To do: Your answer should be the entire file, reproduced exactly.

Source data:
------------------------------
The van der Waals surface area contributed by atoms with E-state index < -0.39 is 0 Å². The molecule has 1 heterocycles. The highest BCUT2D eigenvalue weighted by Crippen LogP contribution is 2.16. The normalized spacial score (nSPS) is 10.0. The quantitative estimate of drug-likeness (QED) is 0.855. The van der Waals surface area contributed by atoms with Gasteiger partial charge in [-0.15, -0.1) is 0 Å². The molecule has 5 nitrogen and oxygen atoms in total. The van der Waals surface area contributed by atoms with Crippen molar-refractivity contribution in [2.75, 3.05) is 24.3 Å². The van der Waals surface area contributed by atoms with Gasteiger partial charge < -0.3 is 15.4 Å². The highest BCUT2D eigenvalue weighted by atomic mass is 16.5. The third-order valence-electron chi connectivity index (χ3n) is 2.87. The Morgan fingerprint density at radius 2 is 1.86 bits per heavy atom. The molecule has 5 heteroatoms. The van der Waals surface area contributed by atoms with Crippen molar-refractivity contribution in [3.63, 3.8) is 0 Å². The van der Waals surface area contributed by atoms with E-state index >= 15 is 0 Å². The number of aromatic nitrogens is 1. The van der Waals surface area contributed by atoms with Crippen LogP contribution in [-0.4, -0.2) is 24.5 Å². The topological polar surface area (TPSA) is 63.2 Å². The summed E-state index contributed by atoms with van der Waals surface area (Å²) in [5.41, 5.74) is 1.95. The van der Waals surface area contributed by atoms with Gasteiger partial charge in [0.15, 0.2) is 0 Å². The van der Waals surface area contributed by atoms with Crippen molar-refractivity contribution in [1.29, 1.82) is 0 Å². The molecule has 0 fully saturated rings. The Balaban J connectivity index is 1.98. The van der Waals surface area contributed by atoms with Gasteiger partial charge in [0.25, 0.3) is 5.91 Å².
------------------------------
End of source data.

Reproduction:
The van der Waals surface area contributed by atoms with E-state index < -0.39 is 0 Å². The molecule has 1 heterocycles. The highest BCUT2D eigenvalue weighted by Crippen LogP contribution is 2.16. The normalized spacial score (nSPS) is 10.0. The quantitative estimate of drug-likeness (QED) is 0.855. The van der Waals surface area contributed by atoms with Gasteiger partial charge in [-0.15, -0.1) is 0 Å². The molecule has 5 nitrogen and oxygen atoms in total. The van der Waals surface area contributed by atoms with Crippen molar-refractivity contribution in [2.75, 3.05) is 24.3 Å². The van der Waals surface area contributed by atoms with Gasteiger partial charge < -0.3 is 15.4 Å². The highest BCUT2D eigenvalue weighted by atomic mass is 16.5. The third-order valence-electron chi connectivity index (χ3n) is 2.87. The Morgan fingerprint density at radius 2 is 1.86 bits per heavy atom. The molecule has 5 heteroatoms. The van der Waals surface area contributed by atoms with Crippen molar-refractivity contribution in [3.63, 3.8) is 0 Å². The van der Waals surface area contributed by atoms with E-state index >= 15 is 0 Å². The number of aromatic nitrogens is 1. The van der Waals surface area contributed by atoms with Crippen LogP contribution in [-0.4, -0.2) is 24.5 Å². The topological polar surface area (TPSA) is 63.2 Å². The summed E-state index contributed by atoms with van der Waals surface area (Å²) in [5.41, 5.74) is 1.95. The van der Waals surface area contributed by atoms with Gasteiger partial charge in [0.15, 0.2) is 0 Å². The van der Waals surface area contributed by atoms with Crippen molar-refractivity contribution in [1.29, 1.82) is 0 Å². The molecule has 0 fully saturated rings. The Balaban J connectivity index is 1.98. The van der Waals surface area contributed by atoms with Gasteiger partial charge in [0.25, 0.3) is 5.91 Å².